Five Ways to Save Costs on New Construction

Posted by Roberta Bartel on June 20, 2018


Materials, time, home size, your builder, and timing are all considerations when maximizing your building dollars. Choose wisely.



New construction can be costly, but there are ways to make your dollars go further when building.

Here are five ways you can save on new construction:

One: Carefully Consider your Materials

Utilizing materials, which increase your home’s energy-efficiency and longevity while cutting construction labor costs is a win.

 James Van Raden, a general contractor with Fargo-Moorhead company Engage Build (, is currently working on two homes using Enercept Structurally Insulated Panels (SIPs.)

 “In my opinion, there’s a lot of different ways to build,” he says. ”But when it comes to an off-the-shelf energy efficient product that saves you time, money and resources, there is no question where it’s at — and that’s SIPs.”

 Ease of use and less job site waste result in shorter construction time lines, saving during the construction process and the panels’ energy efficiency means smaller heating and cooling systems are required and continued savings for end users.

 “We need to get these costs to go down and our quality to go up. That’s my whole intent and purpose of really consciously choosing the SIPs,” says Van Raden.

Home by Engage Build

 Two: Less Can Be More

The average square footage of a single-family home went from 1600 square feet in the 1950’s to 2400 today.

 While large homes are still plentiful, a recent trend toward smaller and even “tiny homes” has come about over the past few years. Van Raden contends the market is demanding something different due to different demographics.

 “This industry is based upon 250 years of tradition unimpeded by progress. Builders of today are stuck in a trend … we build for 3.5 children and a three-stall garage and all these things because this is what the market is asking for. That’s a flawed process because that’s one demographic. Millennials and empty nesters are starting to ask for smaller homes.”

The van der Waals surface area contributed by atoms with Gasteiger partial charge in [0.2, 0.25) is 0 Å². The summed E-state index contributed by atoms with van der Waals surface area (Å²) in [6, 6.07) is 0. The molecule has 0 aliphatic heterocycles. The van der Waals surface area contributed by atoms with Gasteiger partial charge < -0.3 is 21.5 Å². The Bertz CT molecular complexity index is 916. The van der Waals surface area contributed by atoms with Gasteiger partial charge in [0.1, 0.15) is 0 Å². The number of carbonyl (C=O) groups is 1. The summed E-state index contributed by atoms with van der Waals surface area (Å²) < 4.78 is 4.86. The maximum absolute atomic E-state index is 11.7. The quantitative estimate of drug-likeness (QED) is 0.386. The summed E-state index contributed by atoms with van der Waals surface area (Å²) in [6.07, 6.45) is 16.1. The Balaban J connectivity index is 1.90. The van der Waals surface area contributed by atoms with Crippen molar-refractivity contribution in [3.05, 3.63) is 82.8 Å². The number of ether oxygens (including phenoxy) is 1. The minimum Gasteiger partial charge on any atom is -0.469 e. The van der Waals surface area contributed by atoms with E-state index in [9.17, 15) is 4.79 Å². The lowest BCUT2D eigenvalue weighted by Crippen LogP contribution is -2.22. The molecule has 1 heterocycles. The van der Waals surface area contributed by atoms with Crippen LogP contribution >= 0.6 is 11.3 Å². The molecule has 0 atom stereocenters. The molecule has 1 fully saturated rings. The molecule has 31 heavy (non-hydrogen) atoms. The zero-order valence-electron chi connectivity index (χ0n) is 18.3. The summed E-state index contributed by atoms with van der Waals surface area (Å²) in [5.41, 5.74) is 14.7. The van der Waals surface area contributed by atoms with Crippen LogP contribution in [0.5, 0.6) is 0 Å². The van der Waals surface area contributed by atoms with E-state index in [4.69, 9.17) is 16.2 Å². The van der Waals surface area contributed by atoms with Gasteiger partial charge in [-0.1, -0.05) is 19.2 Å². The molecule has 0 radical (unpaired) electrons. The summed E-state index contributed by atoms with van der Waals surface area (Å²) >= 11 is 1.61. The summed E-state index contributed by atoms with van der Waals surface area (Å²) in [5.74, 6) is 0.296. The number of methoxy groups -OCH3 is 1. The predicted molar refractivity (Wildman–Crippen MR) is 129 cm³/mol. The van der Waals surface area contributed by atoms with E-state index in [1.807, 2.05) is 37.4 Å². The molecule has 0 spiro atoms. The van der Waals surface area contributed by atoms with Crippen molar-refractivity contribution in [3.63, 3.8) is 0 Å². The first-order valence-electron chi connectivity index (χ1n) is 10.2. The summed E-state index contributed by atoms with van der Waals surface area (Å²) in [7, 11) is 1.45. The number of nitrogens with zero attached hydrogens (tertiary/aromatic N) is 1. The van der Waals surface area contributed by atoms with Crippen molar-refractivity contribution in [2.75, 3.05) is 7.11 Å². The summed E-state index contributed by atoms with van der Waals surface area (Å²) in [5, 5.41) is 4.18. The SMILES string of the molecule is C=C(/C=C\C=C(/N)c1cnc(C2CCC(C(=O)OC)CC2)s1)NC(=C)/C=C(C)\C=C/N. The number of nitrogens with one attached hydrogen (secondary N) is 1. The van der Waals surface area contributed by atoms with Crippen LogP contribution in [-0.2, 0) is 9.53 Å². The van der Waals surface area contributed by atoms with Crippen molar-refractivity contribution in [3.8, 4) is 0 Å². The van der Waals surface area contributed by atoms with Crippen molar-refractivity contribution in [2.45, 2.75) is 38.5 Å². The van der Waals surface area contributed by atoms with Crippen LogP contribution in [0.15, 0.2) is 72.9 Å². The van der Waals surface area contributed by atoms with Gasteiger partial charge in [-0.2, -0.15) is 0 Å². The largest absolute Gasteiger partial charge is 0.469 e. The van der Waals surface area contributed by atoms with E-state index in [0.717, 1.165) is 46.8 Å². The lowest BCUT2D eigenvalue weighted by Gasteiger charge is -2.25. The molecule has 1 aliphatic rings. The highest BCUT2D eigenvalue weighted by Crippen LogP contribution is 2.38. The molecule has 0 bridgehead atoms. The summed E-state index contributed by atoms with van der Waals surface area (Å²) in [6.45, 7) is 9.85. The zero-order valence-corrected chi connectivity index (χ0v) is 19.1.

One of the existing dynamics in this industry, Van Raden says, is the prime driving forces being financial institutions and appraisers. Appraisals are based upon square footage. They don’t account for qualities such as energy efficiency, longevity, and sustainability … all benefits for the end user.

 “Builders are starting to listen and starting to think differently. Less is definitely more,” Van Raden says.  

Three: Do-It-Yourself and Save

There are many opportunities to DIY, and they can provide ample savings. Van Raden suggests asking the electricians if you can pull your own wiring or see if you can paint or stain your own trim. Other ways to save include doing your own painting or installing curtain rods, blinds, etc. yourself — the savings can add up!

 One tempting place to save is in planning, a temptation which comes with a caveat from Van Raden.

 “There are ways to be thrifty and save money. But there is a lot of value in preparedness in planning. Don’t get hung up on the cost,” he says, adding that a relatively small expense (in proportion to total project cost) can save you a bundle. Errors made due to poor design can cost thousands of dollars due to wasted materials, labor costs and project delays. “It can cost you many times more to get them fixed.”

 Four: Ensure your Builder is a Good Fit

This is your project, and your goals are important. Find a contractor who shares your vision. And, Van Raden says, one that thinks outside the box and will have the end-users’ needs in mind throughout the process as opposed to his/her own or those of the developer.

 “We continue to build these houses. We build them the way we’ve always built them, and I want to see things better,” he says. “Make sure you click. Make sure that from the word go, they’re working for you and what you want.” 

Five: The Time is Now

Data from the Associated General Contractors of America’s (AGC’s) labor department indicates construction costs have surged in 2018, driven largely by price increases for a wide range of building materials.

 Van Raden has seen this firsthand. “Costs are going up. Costs will continue to go up. That is another thing for people to realize about SIPs. SIPs are probably one of the most price-stable products that are out there. When it comes to sticks and sheets — when costs start to spike — those sticks and sheets tend to go thru the roof. They increase more drastically than the SIP product does,” he says.

 Combine that with climbing labor and fuel costs and rising interest rates, and it’s clear sooner is far better than later when it comes to building your new home.

 “If you’re waiting for the perfect time,” Van Raden says, “you’re going to wait forever. Now’s the perfect time.”


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Topics: SIPs, building systems, Structural Insulated Panels, Offsite Construction